p. 2638

No. 1054.


(In two Volumes.) London, 1863.



The country of the Nasquapees extends from Lake Mistassinni to the Atlantic coast of the Labrador Peninsula, a distance exceeding 800 miles. They occupy the table-land, and it is only lately that they have visited the coasts and shores of the Gulf and River St. Lawrence in considerable numbers. They make their way from the interior, chiefly by the Manicouagan, the St. Marguerite, the Trinity, and the Moisie rivers. . . . They speak a dialect of the Cree language, and can hold communication with the Montagnais without any difficulty. The men are tattooed on the cheek, generally from the cheek-bone to the nostril on either side. The marks which I saw consisted of slight cuts about a line long, parallel to one another, and about a line apart.

Mr. McLean describes the Nasquapees of Ungava as very averse to locomotion, many of them growing up to man's estate without once visiting a trading port. Before the establishment of Fort Chimo at Ungava, they were in the habit of assembling in the interior and delivering their furs to an elderly man of the tribe, who proceeded with them to the King's Posts or Esquimaux Bay (Hamilton Inlet) and traded them for such articles as they required. As with other northern Indian tribes, the Slaves and Rabbit-skins excepted, so with the Nasquapees, the women are the slaves of the men. When they remove from camp to camp in the winter, the women set out first, dragging sledges loaded with their effects, and such of the children as are incapable of walking; meantime the men remain in the abandoned encampment, smoking their pipes, until they suppose the women are suffi-

p. 2639

ciently far advanced on the route to reach the new encampments ere they overtake them.
The Nasquapees, like their friends and allies the Montagnais, hate the Esquimaux, whom they never fail to attack when opportunity offers.
The vast extent of the country hunted by the wandering Nasquapees may be conceived when, 100 years ago, we find this people side by side with their allies the Montagnais on the Saguenay, and 100 miles west of the Straits of Belle Isle, places from 800 to 900 miles apart.
Cartwright saw two Nasquapee canoes near the mouth of Indian Tickle in 1774. He calls the Indians Nasquapicks; and he not only purchased furs from them in the same year, but he speaks of a chain of hills as Nasquapick Ridge. In 1771 he saw signs of Nasquapick Indians near Denbigh Islands, and on several points of the coast north-west of the Straits of Belle Isle. They must then have been in the immediate neighbourhood of their enemies the Esquimaux, but Cartwright does not say that any conflicts took place whilst he was on the coast.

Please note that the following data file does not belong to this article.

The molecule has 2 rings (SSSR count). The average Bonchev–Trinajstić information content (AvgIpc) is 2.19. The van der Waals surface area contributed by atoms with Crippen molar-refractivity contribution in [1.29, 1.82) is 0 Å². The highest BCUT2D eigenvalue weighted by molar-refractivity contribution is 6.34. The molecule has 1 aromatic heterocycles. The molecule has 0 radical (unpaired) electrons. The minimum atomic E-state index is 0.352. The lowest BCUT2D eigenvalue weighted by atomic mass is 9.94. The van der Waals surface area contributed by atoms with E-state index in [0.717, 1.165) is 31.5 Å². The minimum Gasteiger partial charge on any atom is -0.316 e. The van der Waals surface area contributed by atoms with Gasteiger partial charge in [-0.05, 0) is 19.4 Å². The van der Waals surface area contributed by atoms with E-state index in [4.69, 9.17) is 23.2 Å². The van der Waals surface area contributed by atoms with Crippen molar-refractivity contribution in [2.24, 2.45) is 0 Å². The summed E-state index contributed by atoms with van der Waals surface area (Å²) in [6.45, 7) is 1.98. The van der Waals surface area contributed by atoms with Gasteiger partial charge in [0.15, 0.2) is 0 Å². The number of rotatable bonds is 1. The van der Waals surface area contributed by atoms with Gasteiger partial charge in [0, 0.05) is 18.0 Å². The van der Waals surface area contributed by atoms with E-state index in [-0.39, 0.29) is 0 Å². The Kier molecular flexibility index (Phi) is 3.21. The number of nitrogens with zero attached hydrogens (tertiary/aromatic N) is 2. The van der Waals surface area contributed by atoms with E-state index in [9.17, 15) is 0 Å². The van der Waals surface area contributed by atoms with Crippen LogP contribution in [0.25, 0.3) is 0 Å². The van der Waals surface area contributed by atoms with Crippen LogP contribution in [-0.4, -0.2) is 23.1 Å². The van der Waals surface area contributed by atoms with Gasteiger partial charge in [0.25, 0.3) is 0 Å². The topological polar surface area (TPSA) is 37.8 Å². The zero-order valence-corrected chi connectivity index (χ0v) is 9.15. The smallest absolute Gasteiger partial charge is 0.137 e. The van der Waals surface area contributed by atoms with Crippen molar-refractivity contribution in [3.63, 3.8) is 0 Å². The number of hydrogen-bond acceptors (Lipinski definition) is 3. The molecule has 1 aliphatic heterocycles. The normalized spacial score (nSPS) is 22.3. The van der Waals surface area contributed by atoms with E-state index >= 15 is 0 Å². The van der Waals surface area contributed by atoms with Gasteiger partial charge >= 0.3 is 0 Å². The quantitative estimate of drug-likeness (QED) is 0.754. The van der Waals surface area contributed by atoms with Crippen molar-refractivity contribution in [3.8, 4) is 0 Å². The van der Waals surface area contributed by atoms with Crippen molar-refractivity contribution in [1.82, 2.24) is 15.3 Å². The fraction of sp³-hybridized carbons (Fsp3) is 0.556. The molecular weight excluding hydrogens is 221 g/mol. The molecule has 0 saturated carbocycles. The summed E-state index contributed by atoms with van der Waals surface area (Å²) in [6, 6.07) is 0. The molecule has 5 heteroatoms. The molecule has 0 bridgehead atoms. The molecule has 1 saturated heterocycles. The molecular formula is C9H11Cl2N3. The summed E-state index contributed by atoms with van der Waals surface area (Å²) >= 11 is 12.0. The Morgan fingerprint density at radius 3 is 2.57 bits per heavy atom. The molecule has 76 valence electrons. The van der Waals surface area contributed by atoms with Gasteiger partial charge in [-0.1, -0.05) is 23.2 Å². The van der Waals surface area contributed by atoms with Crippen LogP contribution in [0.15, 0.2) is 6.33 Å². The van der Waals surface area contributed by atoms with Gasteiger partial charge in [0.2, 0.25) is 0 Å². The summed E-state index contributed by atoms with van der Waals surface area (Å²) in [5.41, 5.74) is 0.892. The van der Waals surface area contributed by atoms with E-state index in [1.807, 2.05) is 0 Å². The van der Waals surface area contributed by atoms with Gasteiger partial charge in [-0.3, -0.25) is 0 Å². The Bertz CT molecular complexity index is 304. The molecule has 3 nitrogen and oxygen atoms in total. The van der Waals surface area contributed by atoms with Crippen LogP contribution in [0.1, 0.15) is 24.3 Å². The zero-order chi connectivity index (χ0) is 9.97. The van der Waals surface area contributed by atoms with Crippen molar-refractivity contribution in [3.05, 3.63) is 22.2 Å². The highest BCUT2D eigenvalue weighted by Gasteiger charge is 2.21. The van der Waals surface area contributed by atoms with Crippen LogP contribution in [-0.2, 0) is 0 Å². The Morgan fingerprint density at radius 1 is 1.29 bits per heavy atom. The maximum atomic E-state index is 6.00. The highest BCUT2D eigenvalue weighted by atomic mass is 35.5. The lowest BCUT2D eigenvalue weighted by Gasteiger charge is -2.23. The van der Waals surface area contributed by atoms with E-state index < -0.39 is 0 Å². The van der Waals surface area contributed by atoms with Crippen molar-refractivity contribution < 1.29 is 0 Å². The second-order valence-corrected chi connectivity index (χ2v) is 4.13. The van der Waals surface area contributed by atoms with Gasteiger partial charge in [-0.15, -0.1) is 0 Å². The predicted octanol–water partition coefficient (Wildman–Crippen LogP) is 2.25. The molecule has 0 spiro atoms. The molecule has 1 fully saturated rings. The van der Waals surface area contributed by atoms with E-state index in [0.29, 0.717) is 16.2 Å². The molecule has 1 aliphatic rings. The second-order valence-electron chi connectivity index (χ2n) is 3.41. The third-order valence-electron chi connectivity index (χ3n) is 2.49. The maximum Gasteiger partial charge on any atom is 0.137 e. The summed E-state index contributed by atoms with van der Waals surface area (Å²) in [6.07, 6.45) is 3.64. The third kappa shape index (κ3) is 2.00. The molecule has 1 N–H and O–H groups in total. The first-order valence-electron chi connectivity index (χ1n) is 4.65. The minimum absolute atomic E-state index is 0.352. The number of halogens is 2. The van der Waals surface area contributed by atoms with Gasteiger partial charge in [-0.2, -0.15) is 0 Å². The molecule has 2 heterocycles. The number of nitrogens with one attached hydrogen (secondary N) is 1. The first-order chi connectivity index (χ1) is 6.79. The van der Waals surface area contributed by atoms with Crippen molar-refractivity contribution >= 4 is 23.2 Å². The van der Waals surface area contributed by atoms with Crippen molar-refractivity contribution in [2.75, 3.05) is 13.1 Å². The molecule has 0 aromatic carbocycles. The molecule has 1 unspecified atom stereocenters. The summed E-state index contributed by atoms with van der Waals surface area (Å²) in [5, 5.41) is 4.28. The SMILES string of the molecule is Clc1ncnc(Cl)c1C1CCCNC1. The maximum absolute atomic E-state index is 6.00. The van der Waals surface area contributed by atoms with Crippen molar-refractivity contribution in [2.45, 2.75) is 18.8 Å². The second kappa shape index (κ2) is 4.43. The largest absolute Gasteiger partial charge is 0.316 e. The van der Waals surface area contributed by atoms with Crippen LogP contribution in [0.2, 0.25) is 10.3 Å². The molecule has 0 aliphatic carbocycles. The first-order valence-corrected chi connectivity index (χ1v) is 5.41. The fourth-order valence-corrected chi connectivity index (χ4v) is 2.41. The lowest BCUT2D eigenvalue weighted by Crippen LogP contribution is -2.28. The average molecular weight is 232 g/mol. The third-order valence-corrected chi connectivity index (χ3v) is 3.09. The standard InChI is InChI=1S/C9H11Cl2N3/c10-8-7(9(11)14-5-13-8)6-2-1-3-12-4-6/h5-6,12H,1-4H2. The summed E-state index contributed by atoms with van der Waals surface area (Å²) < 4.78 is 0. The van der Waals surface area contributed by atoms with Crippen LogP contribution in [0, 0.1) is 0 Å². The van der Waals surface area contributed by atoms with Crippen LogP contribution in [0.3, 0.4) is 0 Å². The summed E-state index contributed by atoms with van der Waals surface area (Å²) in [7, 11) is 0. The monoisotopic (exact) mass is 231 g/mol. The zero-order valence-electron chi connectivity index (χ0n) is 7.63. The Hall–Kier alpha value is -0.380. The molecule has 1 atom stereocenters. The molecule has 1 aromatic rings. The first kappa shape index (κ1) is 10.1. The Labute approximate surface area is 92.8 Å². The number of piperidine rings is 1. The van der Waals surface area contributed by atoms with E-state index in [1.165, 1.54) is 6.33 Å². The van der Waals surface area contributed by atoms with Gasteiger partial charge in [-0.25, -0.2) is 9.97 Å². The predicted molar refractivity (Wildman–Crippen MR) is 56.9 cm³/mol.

The excellent missionary Pere Arnaud visited the Nasquapees, whose hunting-grounds lie to the north-west of Lake Manicougan in 1853.
The Nasquapees are the most easterly division of the great Cree nation, whose hunting-grounds from time immemorial have extended from the Rocky Mountains to the Atlantic coast of Labrador, a region extending from the 51st to the 120th degree of longitude, a distance exceeding 2,500 miles, with a mean breadth of about 600 miles, and equal to seven times the area of France, or about 1,500,000 square miles. It must have required a very long time to people this vast waste with tribes speaking dialects of the same tongue, and who were far more numerous, powerful, and independent, 300 years ago, than they are at the present time. That the Nasquapees were once very numerous in the Labrador Peninsula there is every reason to believe; and famine (not wars, as with many other Indian tribes) has been the cause of their decrease in numbers. In many parts of the Peninsula the wild animals which formerly abounded have almost disappeared, and consequently the means of subsistence of the native races have been withdrawn. Rabbits were once quite common on the mainland as far east and north as the Atlantic coast of the Labrador Peninsula. The porcupine was everywhere abundant on the Gulf coast, and reindeer "covered the country." The destruction of mosses, lichens, and forests by fires has been the most potent cause in converting Labrador into a desert.



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